It’s been a long time since we’ve seen a card like Ether Well.

This is a simple but powerful effect. Either you get Time Ebb, temporarily delaying an effect and denying your opponent a fresh card draw; or you tuck their threat on the bottom of their library. It’s been a while since we’ve seen a new card like Ether Well, Hinder, Spin into Myth, or Jace, the Mind Sculptor. Instead, we get cards like this:

Where once you had the choice of controlling your opponent’s next draw or effectively exiling their card (barring shuffle effects), now you instead give your opponent that choice. Contemporary Magic has trended towards a higher power level and avoiding foisting unpleasant choices onto your opponent—yet in this specific design vein, Magic bucks these trends. In fact, there have been several new designs of this sort in the past few years despite the mechanic being used sparingly in the past.

Aetherspouts pioneered this design space in 2014, giving your opponent the choice so as not to be a blue, no-downside Settle the Wreckage (though it sort of is anyway). 2019 introduced Aether Gust, one of the most powerful blue hosers ever printed. Magic premiered its first common with this mechanic in 2021’s Run Ashore. And now Modern Horizons 2 will soon add Subtlety, a powerful mix of No Escape, Aether Gust, and Force of Negation.

One might reasonably ask why Magic embraced Aether Gusts and eschewed Ether Wells. The answer initially seemed obvious: Commander. Tucking was the most effective means of removing a Commander and could absolutely devastate decks reliant on their Commander, so of course Wizards redeveloped the ability to be more Commander-friendly. That explanation makes sense but can’t possibly be correct.

Commander tucking was removed in 2015—the year after Aetherspouts came out and four years before 2019 introduced Aether Gust and its ilk. Wizards works far in advance, but not that far. If they were apprehensive of using tucking because of Commander, nothing was stopping them from making Ether Wells after 2017 and foregoing the Aetherspouts precedent. So the explanation needs to be something else.

One possible explanation is psychological. Counterspells are a staple effect in Magic, but they are deeply disliked by sizable portions of Magic’s playerbase. Cards like Subtlety remove the pain of seeing your card move directly from the stack to the graveyard. Instead, you can choose to see it again immediately or much later—yes, bottoming the card is effectively the same as never seeing it again, but it doesn’t feel the same (especially if you’re not a Spike). This makes sense for counterspells Subtlety and Aether Gust, but not for Run Ashore.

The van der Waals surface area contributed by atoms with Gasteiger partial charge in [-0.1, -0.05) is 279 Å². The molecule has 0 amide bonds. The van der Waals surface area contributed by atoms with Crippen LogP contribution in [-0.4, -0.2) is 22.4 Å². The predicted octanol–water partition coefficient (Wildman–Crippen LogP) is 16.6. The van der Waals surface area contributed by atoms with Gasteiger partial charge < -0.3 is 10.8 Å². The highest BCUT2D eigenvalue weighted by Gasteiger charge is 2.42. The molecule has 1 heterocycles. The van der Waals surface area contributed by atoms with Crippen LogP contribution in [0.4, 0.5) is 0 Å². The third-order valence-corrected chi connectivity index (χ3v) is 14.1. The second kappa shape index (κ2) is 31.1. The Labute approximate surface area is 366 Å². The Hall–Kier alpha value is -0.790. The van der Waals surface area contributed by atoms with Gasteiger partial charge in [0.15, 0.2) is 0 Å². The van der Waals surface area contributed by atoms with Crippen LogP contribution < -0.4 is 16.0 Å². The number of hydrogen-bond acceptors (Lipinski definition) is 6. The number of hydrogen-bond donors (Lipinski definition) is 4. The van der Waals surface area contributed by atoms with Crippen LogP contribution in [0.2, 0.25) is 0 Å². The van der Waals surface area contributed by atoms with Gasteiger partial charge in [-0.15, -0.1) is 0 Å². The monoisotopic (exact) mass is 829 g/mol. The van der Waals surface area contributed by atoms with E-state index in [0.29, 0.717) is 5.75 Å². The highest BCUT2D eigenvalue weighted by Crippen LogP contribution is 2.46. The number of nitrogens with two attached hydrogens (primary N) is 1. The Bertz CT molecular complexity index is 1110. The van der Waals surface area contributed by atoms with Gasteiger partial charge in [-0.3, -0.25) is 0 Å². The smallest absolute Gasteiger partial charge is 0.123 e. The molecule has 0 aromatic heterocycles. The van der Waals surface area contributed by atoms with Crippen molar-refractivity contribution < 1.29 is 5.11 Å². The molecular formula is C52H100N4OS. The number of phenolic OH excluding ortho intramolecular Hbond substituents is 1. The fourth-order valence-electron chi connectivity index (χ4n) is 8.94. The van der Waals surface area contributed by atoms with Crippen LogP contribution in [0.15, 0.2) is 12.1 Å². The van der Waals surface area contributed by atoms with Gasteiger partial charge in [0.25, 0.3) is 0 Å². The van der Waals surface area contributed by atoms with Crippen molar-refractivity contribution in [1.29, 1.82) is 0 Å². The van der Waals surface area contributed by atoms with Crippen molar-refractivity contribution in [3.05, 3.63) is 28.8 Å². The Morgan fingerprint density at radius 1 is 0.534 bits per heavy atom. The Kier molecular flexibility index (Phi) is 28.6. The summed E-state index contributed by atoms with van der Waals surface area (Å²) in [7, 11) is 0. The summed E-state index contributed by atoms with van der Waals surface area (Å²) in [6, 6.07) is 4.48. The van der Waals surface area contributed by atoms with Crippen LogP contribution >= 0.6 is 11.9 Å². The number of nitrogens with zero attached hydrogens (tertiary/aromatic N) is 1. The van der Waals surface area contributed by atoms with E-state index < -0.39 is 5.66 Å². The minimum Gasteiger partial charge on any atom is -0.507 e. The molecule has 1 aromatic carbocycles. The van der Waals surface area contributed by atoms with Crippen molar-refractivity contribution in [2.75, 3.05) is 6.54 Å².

A second explanation is power. Having total control of whether a card goes to the top or bottom is simply too much power, rendering the effect too expensive to use with any regularity. Heck, even the Time Ebb effect itself is too strong to use in any volume. By instead giving your opponent the choice and weakening the effect, suddenly topping and tucking cards can not only get printed, but they can be used with greater regularity and at much more aggressive costs. Aether Gust would never have been printed at two mana if the caster made the choice, and it would never have become the multi-format all-star it is at three mana.

The third and final explanation we’ll consider is color balance. Contemporary Magic gives all five colors access to suites of removal. Long gone are the days were blue was mostly restricted to bounce and countermagic. In Limited, every color gets multiple kinds of creature removal. Commander requires much the same, since Commanders can’t splash for effects they need. That’s why blue now annually receives Frost Breaths, Malfunctions, and Reality Shifts (though Reshape effects may soon be  leaving blue’s color pie). Tucking/topping is simply another tool blue can use to answer opposing threats in a world where it needs several such cards every year.

It’s unclear what the future of tucking/topping cards will be. While we’ve seen several new designs in the past two years, there haven’t been many. One could imagine a world where it becomes a common alternative to bounce effects, but one could just as easily see Magic split the difference and take all choice away by printing more cards like Burying in Books, or Magic could simply continue to sparingly use tucking/topping.

There’s certainly danger in using such a powerful effect, but there’s also a need for it given how much weaker enchantment-based removal like Capture Sphere has become and how tempo-dependent Unsummon effects are. Until then, all we can do is wait and see what new tools and solutions Magic invents to address each new product’s design challenges.

Zachary Barash is a New York City-based game designer and the commissioner of Team Draft League. He designs for Kingdom Death: Monster, has a Game Design MFA from the NYU Game Center, and does freelance game design. When the stars align, he streams Magic (but the stars align way less often than he’d like).

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